• Campers

    Nancy Proctor

    I published my first online exhibition in 1995 for a travelling exhibition of contemporary art I was curating in ‘alternative’ spaces while working on a PhD in American art history and a couple of films. Finding myself unemployable upon graduation, I co-founded TheGalleryChannel.com in 1998 with Titus Bicknell to present virtual tours of innovative exhibitions alongside comprehensive global museum and gallery listings. TheGalleryChannel was later acquired by Antenna Audio, and I joined Antenna to head up New Product Development for nearly 8 years, developing the company’s multimedia, sign language, downloadable, podcast and cellphone tours. From 2006-2007 I also led Antenna’s sales in France. When Antenna Audio was acquired by Discovery Communications in 2006, I began working with the Travel Channel’s product development team and subsequently headed up research and development for the nascent Discovery Audio brand. I now work cross-platform again as Head of New Media at the Smithsonian American Art Museum. When I can get a teaching gig, I love to interact with students, and try to speak and publish on museum interpretation for digital platforms whenever possible. I also enjoy working on MuseumMobile.info and its wiki and podcast series, and helping out Curator: The Museum Journal as their Digital Editor. This year I’m heading up the program committee for MCN’s conference in Austin, and the 2010 Tate Handheld Conference.

    My Posts

    Digital v. Analog: There’s no competition

    Friday, March 19th, 2010 | NancyProctor

    On the way to Great Lakes ThatCamp, I started thinking about the competition between analog and digital that has been implied, implicitly or explicitly, in much of museum discourse about the Internet age. At first it seemed a lot of museum professionals feared that putting images of collections online would make the analog or ‘real world’ collection irrelevant; people would stop coming to museums and they’d all lose their jobs. I think we’ve pretty much gotten over that, especially when we realized that museum attendance has only increased since the 1990s – in part because websites now help encourage and inspire people to go see ‘the real thing’ in person. After all, how many times have you seen the Mona Lisa in representation (online, on tea towels, earrings, t-shirts, mouse pads…) in your life? And does that in any way make you less inclined to go see the real painting the first time you go to Paris? On the contrary, it makes the pilgrimage to the object all the more important and exciting. So much of the pleasure of looking is in recognizing… (what do you say, @drszucker [Steven Zucker, principal of Smarthistory.org]?)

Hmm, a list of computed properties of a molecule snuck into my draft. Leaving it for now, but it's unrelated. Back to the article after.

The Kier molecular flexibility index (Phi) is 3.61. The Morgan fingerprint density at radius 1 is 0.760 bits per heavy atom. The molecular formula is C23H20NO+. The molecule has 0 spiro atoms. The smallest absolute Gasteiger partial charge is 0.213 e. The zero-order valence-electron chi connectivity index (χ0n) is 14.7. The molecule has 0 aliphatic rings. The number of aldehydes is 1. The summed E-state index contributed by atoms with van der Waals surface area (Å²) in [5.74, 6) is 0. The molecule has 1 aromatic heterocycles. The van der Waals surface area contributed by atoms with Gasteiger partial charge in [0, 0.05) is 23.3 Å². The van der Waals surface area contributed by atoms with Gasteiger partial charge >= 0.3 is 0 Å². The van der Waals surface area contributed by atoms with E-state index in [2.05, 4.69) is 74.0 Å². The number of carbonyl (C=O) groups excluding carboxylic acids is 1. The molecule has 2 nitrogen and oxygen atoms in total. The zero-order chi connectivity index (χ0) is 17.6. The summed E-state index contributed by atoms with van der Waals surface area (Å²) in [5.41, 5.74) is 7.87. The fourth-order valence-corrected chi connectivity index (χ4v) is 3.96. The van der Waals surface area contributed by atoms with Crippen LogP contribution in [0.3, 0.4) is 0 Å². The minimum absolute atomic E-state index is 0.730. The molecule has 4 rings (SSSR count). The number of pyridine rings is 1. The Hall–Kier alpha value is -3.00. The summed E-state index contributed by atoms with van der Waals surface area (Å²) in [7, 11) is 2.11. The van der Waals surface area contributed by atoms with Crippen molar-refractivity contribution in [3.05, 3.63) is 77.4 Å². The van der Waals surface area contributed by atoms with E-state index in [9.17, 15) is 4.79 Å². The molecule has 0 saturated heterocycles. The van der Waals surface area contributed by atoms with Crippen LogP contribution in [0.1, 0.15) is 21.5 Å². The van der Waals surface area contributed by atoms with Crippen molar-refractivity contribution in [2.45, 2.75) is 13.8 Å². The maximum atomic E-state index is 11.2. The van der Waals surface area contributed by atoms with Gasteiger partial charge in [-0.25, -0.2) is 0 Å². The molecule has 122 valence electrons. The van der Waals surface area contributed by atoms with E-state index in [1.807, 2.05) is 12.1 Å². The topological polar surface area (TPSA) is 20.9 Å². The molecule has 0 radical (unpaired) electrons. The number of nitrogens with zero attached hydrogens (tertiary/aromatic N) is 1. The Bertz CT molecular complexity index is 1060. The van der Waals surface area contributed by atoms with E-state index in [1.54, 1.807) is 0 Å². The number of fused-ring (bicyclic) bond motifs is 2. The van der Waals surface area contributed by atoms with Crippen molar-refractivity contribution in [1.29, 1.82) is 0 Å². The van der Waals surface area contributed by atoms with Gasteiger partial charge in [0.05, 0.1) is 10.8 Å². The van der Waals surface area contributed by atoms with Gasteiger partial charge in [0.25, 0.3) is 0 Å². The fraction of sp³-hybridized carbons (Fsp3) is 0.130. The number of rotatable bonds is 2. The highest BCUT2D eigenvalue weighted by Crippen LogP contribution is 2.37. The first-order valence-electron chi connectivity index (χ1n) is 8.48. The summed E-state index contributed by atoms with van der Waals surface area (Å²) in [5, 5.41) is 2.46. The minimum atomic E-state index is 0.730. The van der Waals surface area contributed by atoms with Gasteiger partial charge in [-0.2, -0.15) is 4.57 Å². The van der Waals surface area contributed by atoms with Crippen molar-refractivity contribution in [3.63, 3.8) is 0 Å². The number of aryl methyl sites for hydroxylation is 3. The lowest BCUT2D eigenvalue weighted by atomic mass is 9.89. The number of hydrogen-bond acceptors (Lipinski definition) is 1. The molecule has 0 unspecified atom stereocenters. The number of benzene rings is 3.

But in a recent symposium at the Bard Graduate Center on “The Artifact in the Age of New Media”, one of the participants, Dan Cohen, tweeted, “Barratt [Carrie Barratt, Met curator], pushing back against @dancohen & @epistemographer, strongly argues that there’s no substitute for seeing objects live. #digifact” Full disclosure: Carrie is a friend, and I don’t in any way disagree with this sentiment, however it was expressed originally. But the comment implies a competition between the digital and the ‘real’ that I think we need to move beyond in order to get the most from both our analog and our digital experiences. Instead, I think we need to be thinking in the direction that Maria Gilbert [also a museum professional and friend] suggested, following the same Twitter thread: “#digifact Digital surrogate can offer interaction/experience unavail w real object, e.g. mechanism demo or hi res magnification capability.”

    In other words, what happens if we think about platforms’ differences and how they might be complementary and mutually-supportive? Can we list in very general terms what the “real world” formats are good at, and what “digital” does well? If so, perhaps we can leverage the particular strengths of digital media to create online experiences that are as valuable and engaging for virtual audiences as the experience of the real world artifact can be in person.